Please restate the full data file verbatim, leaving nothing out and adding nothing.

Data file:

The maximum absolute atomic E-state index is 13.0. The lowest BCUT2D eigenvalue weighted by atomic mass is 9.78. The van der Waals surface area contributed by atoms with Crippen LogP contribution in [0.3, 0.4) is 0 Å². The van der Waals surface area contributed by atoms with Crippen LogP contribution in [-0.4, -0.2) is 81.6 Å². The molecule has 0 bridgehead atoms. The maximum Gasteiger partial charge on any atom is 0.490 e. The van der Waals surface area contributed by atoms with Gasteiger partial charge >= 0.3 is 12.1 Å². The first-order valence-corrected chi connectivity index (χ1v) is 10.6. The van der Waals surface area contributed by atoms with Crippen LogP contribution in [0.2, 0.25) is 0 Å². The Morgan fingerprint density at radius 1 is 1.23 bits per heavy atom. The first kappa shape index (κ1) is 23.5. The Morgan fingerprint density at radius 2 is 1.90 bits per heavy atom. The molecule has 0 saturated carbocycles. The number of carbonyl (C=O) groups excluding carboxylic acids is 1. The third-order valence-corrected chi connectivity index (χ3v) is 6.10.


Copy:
The maximum absolute atomic E-state index is 13.0. The lowest BCUT2D eigenvalue weighted by atomic mass is 9.78. The van der Waals surface area contributed by atoms with Crippen LogP contribution in [0.3, 0.4) is 0 Å². The van der Waals surface area contributed by atoms with Crippen LogP contribution in [-0.4, -0.2) is 81.6 Å². The molecule has 0 bridgehead atoms. The maximum Gasteiger partial charge on any atom is 0.490 e. The van der Waals surface area contributed by atoms with Gasteiger partial charge >= 0.3 is 12.1 Å². The first-order valence-corrected chi connectivity index (χ1v) is 10.6. The van der Waals surface area contributed by atoms with Crippen LogP contribution in [0.2, 0.25) is 0 Å². The Morgan fingerprint density at radius 1 is 1.23 bits per heavy atom. The first kappa shape index (κ1) is 23.5. The Morgan fingerprint density at radius 2 is 1.90 bits per heavy atom. The molecule has 0 saturated carbocycles. The number of carbonyl (C=O) groups excluding carboxylic acids is 1. The third-order valence-corrected chi connectivity index (χ3v) is 6.10.